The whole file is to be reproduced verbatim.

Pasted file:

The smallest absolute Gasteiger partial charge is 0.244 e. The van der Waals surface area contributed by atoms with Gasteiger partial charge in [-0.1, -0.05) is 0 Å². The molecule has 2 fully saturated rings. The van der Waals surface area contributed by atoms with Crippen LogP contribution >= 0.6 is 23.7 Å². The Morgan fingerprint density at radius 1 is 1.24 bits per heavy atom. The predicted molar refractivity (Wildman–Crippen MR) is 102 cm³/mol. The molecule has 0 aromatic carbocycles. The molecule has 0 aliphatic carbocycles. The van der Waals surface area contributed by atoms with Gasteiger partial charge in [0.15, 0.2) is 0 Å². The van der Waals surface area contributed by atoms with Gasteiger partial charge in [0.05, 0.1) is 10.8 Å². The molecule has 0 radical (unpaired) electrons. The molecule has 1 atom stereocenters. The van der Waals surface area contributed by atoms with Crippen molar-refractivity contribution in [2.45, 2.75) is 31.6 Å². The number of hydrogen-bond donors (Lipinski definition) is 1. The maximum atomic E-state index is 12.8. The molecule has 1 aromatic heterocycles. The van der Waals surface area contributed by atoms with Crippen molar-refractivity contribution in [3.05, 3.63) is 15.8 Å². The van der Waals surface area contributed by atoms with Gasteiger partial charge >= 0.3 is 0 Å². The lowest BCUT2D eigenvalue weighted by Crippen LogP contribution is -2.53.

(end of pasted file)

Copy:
The smallest absolute Gasteiger partial charge is 0.244 e. The van der Waals surface area contributed by atoms with Gasteiger partial charge in [-0.1, -0.05) is 0 Å². The molecule has 2 fully saturated rings. The van der Waals surface area contributed by atoms with Crippen LogP contribution >= 0.6 is 23.7 Å². The Morgan fingerprint density at radius 1 is 1.24 bits per heavy atom. The predicted molar refractivity (Wildman–Crippen MR) is 102 cm³/mol. The molecule has 0 aromatic carbocycles. The molecule has 0 aliphatic carbocycles. The van der Waals surface area contributed by atoms with Gasteiger partial charge in [0.15, 0.2) is 0 Å². The van der Waals surface area contributed by atoms with Gasteiger partial charge in [0.05, 0.1) is 10.8 Å². The molecule has 0 radical (unpaired) electrons. The molecule has 1 atom stereocenters. The van der Waals surface area contributed by atoms with Crippen molar-refractivity contribution in [2.45, 2.75) is 31.6 Å². The number of hydrogen-bond donors (Lipinski definition) is 1. The maximum atomic E-state index is 12.8. The molecule has 1 aromatic heterocycles. The van der Waals surface area contributed by atoms with Crippen molar-refractivity contribution in [3.05, 3.63) is 15.8 Å². The van der Waals surface area contributed by atoms with Gasteiger partial charge >= 0.3 is 0 Å². The lowest BCUT2D eigenvalue weighted by Crippen LogP contribution is -2.53.